Saturday, August 15, 2009

Final Thoughts on the Mission

This entry was written while I was away from home on a Catholic mission trip and subsequently placed in its correct timeslot. Line breaks generally indicate some amount of time between the writing of the paragraphs, as I penned these thoughts over the course of the day. I have not changed the content of this entry, save for minor spelling and grammar corrections.

Social justice is important for everyone. It doesn’t matter that these people are Catholic and I’m not; equality and respect of human dignity are things that we can both agree upon. I’ll be honest: I agree with almost everything I’ve seen this week, with the exception of the Catholic stuff. Take all that faith nonsense out, and you have an amazing set of morals and some people who will do anything to promote social justice. These are good folks. They’ve got it all right… except, again, the religion part.

I feel a bit like I’ve been unplugged from the Matrix of religion. I can hear Morpheus’ words as I write this: “Most of these people are not ready to be unplugged.” They’re not! I asked Allison today if she thinks the story of Noah’s ark is literally true, and she said yes. When I asked her why, she more or less said that she didn’t have a reason. I realized then that Allison is in deep. And why wouldn’t she be? She’s been doing it her whole life. I respect her and I think she’s very intelligent, but here’s the thing: She doesn’t want to think about it. It matters very little to her whether it’s true or not, because what’s more important is her children, her husband, her career, and her social status. Whether God is real or not is, overall, not that important. And this is likely true of a lot of Catholics/Christians I know. So ultimately, all I can do is agree to disagree and leave it at that.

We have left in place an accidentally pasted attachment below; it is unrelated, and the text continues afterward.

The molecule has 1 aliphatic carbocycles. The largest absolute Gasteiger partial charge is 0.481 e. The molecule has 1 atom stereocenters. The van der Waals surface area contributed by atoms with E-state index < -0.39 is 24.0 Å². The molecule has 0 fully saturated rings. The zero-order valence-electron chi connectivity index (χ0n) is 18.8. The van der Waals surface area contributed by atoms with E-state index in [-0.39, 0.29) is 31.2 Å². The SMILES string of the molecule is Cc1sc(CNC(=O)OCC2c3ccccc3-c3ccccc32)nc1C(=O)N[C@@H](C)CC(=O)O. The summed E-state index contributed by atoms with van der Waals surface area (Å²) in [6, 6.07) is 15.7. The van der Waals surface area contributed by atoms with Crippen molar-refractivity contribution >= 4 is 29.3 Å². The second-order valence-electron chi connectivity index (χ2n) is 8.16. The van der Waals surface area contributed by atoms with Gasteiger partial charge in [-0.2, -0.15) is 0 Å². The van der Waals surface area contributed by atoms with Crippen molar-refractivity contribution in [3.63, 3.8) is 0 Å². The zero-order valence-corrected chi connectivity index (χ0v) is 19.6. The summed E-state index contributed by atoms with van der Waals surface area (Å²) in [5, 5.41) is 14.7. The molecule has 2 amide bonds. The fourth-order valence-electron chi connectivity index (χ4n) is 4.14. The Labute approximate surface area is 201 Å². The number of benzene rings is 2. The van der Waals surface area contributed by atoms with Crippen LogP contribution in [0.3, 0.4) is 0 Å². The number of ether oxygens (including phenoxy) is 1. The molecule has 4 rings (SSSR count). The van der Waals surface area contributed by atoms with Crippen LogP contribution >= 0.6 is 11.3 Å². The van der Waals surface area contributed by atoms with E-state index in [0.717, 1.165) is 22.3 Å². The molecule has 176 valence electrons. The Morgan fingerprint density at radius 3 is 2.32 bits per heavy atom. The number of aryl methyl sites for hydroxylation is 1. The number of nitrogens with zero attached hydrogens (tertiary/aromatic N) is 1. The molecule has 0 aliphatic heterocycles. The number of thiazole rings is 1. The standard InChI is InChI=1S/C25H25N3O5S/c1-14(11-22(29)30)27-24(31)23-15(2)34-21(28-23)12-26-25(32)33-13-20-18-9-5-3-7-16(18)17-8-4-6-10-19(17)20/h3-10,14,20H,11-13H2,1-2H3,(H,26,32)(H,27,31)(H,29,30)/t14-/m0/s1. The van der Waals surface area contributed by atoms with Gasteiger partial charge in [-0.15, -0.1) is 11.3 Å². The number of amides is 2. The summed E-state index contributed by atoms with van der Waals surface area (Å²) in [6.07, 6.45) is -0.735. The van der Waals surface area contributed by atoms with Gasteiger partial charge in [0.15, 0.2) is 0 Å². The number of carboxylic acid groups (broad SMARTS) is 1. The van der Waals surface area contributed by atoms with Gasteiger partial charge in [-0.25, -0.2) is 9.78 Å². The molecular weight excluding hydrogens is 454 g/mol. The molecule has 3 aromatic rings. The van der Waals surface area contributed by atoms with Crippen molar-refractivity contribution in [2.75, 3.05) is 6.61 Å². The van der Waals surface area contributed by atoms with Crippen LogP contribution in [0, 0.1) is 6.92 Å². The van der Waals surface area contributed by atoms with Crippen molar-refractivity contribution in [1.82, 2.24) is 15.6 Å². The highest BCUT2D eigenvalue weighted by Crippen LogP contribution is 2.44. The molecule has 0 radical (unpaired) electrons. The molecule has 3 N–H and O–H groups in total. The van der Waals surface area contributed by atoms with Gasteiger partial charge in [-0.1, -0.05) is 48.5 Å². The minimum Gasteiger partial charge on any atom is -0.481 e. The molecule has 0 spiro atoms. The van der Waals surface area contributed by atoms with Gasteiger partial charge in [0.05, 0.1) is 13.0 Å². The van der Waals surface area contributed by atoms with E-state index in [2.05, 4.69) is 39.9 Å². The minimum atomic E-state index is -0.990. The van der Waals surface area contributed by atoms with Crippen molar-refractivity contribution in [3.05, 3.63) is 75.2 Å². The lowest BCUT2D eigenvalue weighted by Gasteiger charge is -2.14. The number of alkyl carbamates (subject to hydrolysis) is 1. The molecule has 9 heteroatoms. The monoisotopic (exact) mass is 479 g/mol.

1. But it matters very much...

    It decides how you react to the things that happen in life - it decides who you vote for, what you teach your children, who you meet in your daily life and how you interact with them, whose opinions you believe and who you disregard, what you see as bringing status within your social circle, and practically everything else.

    It colours every facet of your life with its view of the world.

  2. You're right. Religious views do matter, a lot. My point here was that, for Allison, whether God is real isn't something she spends any time actually thinking about. She assumes it to be true and leaves it at that. She and I differ greatly in that regard: I've spent entire days poring over arguments for and against belief, whereas she barely gives it more than a passing thought from time to time, if at all. It just doesn't matter to her, because she has so many other things she puts higher on her list of priorities.

    When I said all I could do is agree to disagree, I was referring to how I'd have to act in debates with people like Allison. There's nothing I can say that will convince her of the error of her views, because she doesn't even want to debate whether they're right or not. It's not important to her if they're right or not; all that matters to her is that she holds the views. Put another way, they're right because she believes them.

    And of course I don't think that's a smart way to live. It's a very ignorant, close-minded way to go about things. But it's how she is. It's how a lot of people are. And there's really nothing I can say to change their minds about it.

    Thanks for your comment, and thanks for reading!